Few words are saturated with greater disdain than the verb “to manufacture.” Phony politicians’ and Hollywood celebrities’ media images are deviously manufactured. Faulty plastic toys and cheap cars are carelessly mass-manufactured. And so on. It is indeed a strange fate for a word — originating from manu- (Latin for hand) and -factum, made — that refers to the very opposite of what it now connotes: handmade.
Though it has the same literal meaning, “handmade,” unlike “manufactured,” gives off warmer, cozier feelings. Handmade is something made well, authentically, respectfully, and deliberately. Add to “handmade” the qualifiers “here” or “locally” and the picture intensifies. Now the connotation is that of a passionate artisan working with old-fashion manual tools, using locally sourced materials. But what exactly does “handmade here” — here on the B.C. coast — actually mean?
It’s a warm August Saturday in the Gulf Islands. Locals and visitors alike begin their morning shopping routines while catching up with each other at a farmers’ market. On Gabriola Island “the market” isn’t just for farmers, though. Artisans, artists, and makers join growers every week, selling their handmade goods for buyers of all tastes.
No one among them draws a larger crowd than Paul McEwen, of Slow Rise Bakery. Paul is a bread-maker. There are scones, focaccias, and baguettes lined up next to about a half dozen varieties of organic loaves baked in his woodfired oven. Paul greets most of his local customers by name. I know he’s busy, and understandably tired, so I keep my small talk to a minimum and quickly remind him of our filmed interview in the upcoming days. As he hands me my rosemary and Kalamata olive loaf I tell him the documentary now has a name: A Time for Making. I sense that he’s both excited and nervous.
Sixty-six hours later, at four o’clock in the morning, I turn the camera on right as Paul flicks on the interior lights of his purpose-built post and beam building on the south end woods of the island. As I set the tripod he begins to mix the ingredients by hand. “You can taste the fermentation,” he explains as his eyes remain transfixed on his working hands, “you can taste the grains, taste the different flours. The big thing is that human hands go into making this; there aren’t the conditioners in this bread that would be in other breads. At its worst, commercial bread is more like a meringue or a marshmallow, because it’s got so many different elements in the dough to make it do…” he pauses his speech, as he turns around to feed more wood into the stove, “...to make it do what time takes to do.” There is indeed a good reason why his business is called Slow Rise.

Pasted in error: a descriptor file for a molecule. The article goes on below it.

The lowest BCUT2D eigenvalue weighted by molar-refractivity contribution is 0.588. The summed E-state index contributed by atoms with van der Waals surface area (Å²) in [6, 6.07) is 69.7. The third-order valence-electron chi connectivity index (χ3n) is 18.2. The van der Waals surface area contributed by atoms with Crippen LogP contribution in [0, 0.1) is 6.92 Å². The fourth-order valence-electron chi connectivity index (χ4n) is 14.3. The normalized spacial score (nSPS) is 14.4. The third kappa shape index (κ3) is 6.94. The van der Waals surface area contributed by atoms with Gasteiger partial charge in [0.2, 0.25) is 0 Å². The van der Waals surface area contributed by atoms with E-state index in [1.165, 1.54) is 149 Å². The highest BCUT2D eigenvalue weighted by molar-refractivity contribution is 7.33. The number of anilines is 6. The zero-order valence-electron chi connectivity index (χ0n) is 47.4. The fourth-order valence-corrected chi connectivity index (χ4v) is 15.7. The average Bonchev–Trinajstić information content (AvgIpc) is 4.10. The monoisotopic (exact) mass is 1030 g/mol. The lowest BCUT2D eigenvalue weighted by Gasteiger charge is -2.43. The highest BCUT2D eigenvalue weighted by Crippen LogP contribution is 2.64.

Paul was a cook and chef for 25 years. He wanted to find a way to work and live here, so he bought a second-hand oven and an old mixer from a couple of islanders and started baking in the basement of his rental home. Our conversation soon turns to the politics of craft. Industrialization was the downfall of a lot of things, he says. “And bread as a utility that is square, and fits in a toaster, and toasts quickly and efficiently, has become the norm for so many people that anything outside that box is foreign. Like, the idea of having to cut bread as opposed to having it pre-sliced. It takes away a certain connection with the product that you have. I can’t imagine many people taking a loaf of store-bought pre-sliced square bread and smelling it. Whereas if you take a loaf of bread that’s been handmade, you’ve got to cut it. You first have to touch it and you probably look at the loaf. There’s a deeper connection that you have with the product.” Indeed, hand-consumed is just as important as handmade.
A few weeks later, across the road from the Gabriola Farmer’s Market, I meet Nina. Nina Turczyn moved from Ontario several years ago. Just like Paul, she wanted to work here, not off-island. Tired of commuting to Nanaimo by ferry, one day she suddenly sought mentorship from her mom, a silversmith. “I’ve learned so much from her, just watching her in her studio when I was a kid,” Nina tells me from behind the counter, “she used to take me to her studios when I was two years old and through osmosis I’ve learned how to be a jeweller. I literally just called her out of the blue and I said ‘Mom can I come and just learn from you” and she said ‘sure.’” Eventually, Nina’s silversmith business, Paprika Design, was born.
Many artisans learn their craft through personal connections with mentors who instill a sense of respect and pride in tradition. Uniquely, scholars around the world have found that craft and artisanship share remarkably similar characteristics across international borders. Craft is a form of individualized work that blurs the boundaries between leisure and labour, lifestyle and occupation, passion and work. Artisans’ professions are marked by flexibility, creativity, personal choice, and the linking of personal lifestyle and taste.